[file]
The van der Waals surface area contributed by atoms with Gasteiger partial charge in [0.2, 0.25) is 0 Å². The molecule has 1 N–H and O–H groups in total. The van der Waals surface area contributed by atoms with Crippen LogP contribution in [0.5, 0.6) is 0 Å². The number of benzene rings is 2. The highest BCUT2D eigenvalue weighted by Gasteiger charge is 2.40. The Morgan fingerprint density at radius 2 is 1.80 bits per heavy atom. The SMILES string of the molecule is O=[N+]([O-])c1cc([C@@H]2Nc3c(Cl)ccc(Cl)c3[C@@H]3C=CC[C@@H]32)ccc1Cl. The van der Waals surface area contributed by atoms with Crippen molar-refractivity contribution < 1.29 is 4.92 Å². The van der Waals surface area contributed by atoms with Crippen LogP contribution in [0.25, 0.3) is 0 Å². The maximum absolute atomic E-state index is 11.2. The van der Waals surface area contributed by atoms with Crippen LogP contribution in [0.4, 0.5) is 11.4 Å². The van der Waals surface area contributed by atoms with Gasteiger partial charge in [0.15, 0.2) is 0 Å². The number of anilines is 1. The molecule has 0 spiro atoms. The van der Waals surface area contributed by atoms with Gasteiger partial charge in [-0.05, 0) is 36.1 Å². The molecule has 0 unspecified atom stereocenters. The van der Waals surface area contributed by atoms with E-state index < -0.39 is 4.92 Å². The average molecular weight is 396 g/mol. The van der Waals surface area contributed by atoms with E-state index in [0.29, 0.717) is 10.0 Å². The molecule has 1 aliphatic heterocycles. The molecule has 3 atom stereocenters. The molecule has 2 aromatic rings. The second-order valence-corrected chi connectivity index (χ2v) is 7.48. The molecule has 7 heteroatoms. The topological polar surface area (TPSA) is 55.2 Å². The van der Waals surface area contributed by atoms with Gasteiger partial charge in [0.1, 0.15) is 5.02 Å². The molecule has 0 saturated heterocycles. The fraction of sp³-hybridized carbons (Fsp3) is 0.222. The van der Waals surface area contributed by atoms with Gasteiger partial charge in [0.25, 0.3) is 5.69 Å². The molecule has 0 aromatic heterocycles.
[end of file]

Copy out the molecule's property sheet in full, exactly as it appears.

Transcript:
The van der Waals surface area contributed by atoms with Gasteiger partial charge in [0.2, 0.25) is 0 Å². The molecule has 1 N–H and O–H groups in total. The van der Waals surface area contributed by atoms with Crippen LogP contribution in [0.5, 0.6) is 0 Å². The number of benzene rings is 2. The highest BCUT2D eigenvalue weighted by Gasteiger charge is 2.40. The Morgan fingerprint density at radius 2 is 1.80 bits per heavy atom. The SMILES string of the molecule is O=[N+]([O-])c1cc([C@@H]2Nc3c(Cl)ccc(Cl)c3[C@@H]3C=CC[C@@H]32)ccc1Cl. The van der Waals surface area contributed by atoms with Crippen molar-refractivity contribution < 1.29 is 4.92 Å². The van der Waals surface area contributed by atoms with Crippen LogP contribution in [0.25, 0.3) is 0 Å². The maximum absolute atomic E-state index is 11.2. The van der Waals surface area contributed by atoms with Crippen LogP contribution in [0.4, 0.5) is 11.4 Å². The van der Waals surface area contributed by atoms with Gasteiger partial charge in [0.15, 0.2) is 0 Å². The number of anilines is 1. The molecule has 0 spiro atoms. The van der Waals surface area contributed by atoms with Gasteiger partial charge in [-0.05, 0) is 36.1 Å². The molecule has 0 unspecified atom stereocenters. The van der Waals surface area contributed by atoms with E-state index < -0.39 is 4.92 Å². The average molecular weight is 396 g/mol. The van der Waals surface area contributed by atoms with E-state index in [0.29, 0.717) is 10.0 Å². The molecule has 1 aliphatic heterocycles. The molecule has 3 atom stereocenters. The molecule has 2 aromatic rings. The second-order valence-corrected chi connectivity index (χ2v) is 7.48. The molecule has 7 heteroatoms. The topological polar surface area (TPSA) is 55.2 Å². The van der Waals surface area contributed by atoms with Gasteiger partial charge in [0.1, 0.15) is 5.02 Å². The molecule has 0 saturated heterocycles. The fraction of sp³-hybridized carbons (Fsp3) is 0.222. The van der Waals surface area contributed by atoms with Gasteiger partial charge in [0.25, 0.3) is 5.69 Å². The molecule has 0 aromatic heterocycles.